On July 1st, 2021, the U.S. Supreme Court reversed a California law that required non-profit charities to give the names of their donors to the state, creating a rough path for future financial policing in the state. 

In Americans for Prosperity Foundation v. Bonta, Attorney General of California[1]the 6 to 3 vote favored Americans for Prosperity Foundation in their case against California Attorney General Rob Bonta, the previous policing force of charitable donations. Americans for Prosperity Foundation, a Christian organization, and all non-profits can now keep large donations anonymous. 

At the heart of the dispute between the litigants is Schedule B to IRS Form 990, which requires charities soliciting funds in California to disclose the names and addresses of their major donors, which the state asserts that it uses to police misconduct by charities. 

California requires charitable organizations to register with the Attorney General and annually renew their registrations, which renewal requires the charity to file copies of their Internal Revenue Service Form 990, wherein the charity provides information about their mission, leadership and finances.  Schedule B of Form 990   identified donors who gave more than $5,000 in donations to the charity.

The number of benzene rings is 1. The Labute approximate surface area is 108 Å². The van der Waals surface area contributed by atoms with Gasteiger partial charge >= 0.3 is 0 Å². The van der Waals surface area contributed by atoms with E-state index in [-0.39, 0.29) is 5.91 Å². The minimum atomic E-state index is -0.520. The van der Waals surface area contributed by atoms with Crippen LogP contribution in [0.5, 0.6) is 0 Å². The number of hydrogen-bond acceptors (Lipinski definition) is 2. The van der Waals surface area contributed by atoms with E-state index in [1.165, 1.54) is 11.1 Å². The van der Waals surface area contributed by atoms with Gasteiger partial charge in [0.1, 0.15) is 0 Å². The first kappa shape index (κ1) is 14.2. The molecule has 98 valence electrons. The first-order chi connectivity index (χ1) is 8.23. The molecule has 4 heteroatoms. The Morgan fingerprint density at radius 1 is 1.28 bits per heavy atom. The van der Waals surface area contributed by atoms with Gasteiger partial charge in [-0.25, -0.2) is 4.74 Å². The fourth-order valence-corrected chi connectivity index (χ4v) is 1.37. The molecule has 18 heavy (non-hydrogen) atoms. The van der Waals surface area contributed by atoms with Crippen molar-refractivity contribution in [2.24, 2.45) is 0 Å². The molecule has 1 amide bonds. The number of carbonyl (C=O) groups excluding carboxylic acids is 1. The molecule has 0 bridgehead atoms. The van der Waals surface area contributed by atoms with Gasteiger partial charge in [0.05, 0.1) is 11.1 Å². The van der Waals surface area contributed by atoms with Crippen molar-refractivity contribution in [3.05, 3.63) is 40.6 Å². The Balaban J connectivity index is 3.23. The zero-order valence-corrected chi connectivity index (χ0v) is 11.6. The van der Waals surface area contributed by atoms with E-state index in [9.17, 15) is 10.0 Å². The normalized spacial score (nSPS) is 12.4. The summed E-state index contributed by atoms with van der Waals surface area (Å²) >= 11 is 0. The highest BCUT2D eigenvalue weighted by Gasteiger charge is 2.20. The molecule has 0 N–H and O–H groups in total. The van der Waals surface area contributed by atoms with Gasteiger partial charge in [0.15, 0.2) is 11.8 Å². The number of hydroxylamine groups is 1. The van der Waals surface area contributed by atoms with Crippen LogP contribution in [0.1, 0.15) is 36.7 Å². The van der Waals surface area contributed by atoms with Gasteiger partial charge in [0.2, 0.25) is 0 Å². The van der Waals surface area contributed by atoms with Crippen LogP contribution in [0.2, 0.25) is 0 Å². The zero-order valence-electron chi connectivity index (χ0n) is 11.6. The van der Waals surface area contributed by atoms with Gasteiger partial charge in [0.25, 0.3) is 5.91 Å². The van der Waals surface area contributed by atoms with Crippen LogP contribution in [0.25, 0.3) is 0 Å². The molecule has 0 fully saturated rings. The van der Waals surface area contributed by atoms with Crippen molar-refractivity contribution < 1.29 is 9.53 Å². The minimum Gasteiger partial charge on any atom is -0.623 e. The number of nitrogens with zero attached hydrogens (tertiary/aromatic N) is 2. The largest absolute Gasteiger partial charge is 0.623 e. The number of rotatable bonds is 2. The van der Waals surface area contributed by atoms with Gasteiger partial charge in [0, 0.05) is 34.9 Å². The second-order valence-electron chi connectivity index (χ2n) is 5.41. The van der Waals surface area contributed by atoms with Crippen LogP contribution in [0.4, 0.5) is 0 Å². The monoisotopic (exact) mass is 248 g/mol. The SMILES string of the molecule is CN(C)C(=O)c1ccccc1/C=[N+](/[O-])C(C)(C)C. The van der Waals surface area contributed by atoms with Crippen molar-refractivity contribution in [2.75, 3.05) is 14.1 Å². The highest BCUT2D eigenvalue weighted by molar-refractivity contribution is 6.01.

This case has created a great deal of conflict among party lines in the U.S. House of Representatives. Chief Justice John G. Roberts Jr. stated that the California law violated the First Amendment’s protection of the freedom of association and put donors at risk to potential harassment. 

Democrats’ concerns focus on the future of political campaigns and the disclosure of funds and donations. 

Believing that the charities had not demonstrated that the disclosure of their donors would expose them to threats or harassment, Justice Sonia Sotomayor argued in her dissent that “[d]isclosure requirements burden associational rights only indirectly and only in certain contexts”, which she did not find present in the case.  She continued: “Today’s analysis marks reporting and disclosure requirement with a bully’s-eye. Regulated entities who wish to avoid their obligations can do so by vaguely waving toward First Amendment ‘privacy concerns.’”

This ruling could spur long term effects on federal and state laws’ public disclosure policies regarding campaign contributors which many fear could potentially lead to financial misconduct. 

Jan Masaoka, the CEO of the California Association of Nonprofits, stated that all states need this crucial information on donors in order to detect fraud within a non-profit organization. Tax regulators are also looking to enforce new restrictions in order to prevent financial misconduct within tax-exempt organizations. 

[1] 594 U.S.____ (2021)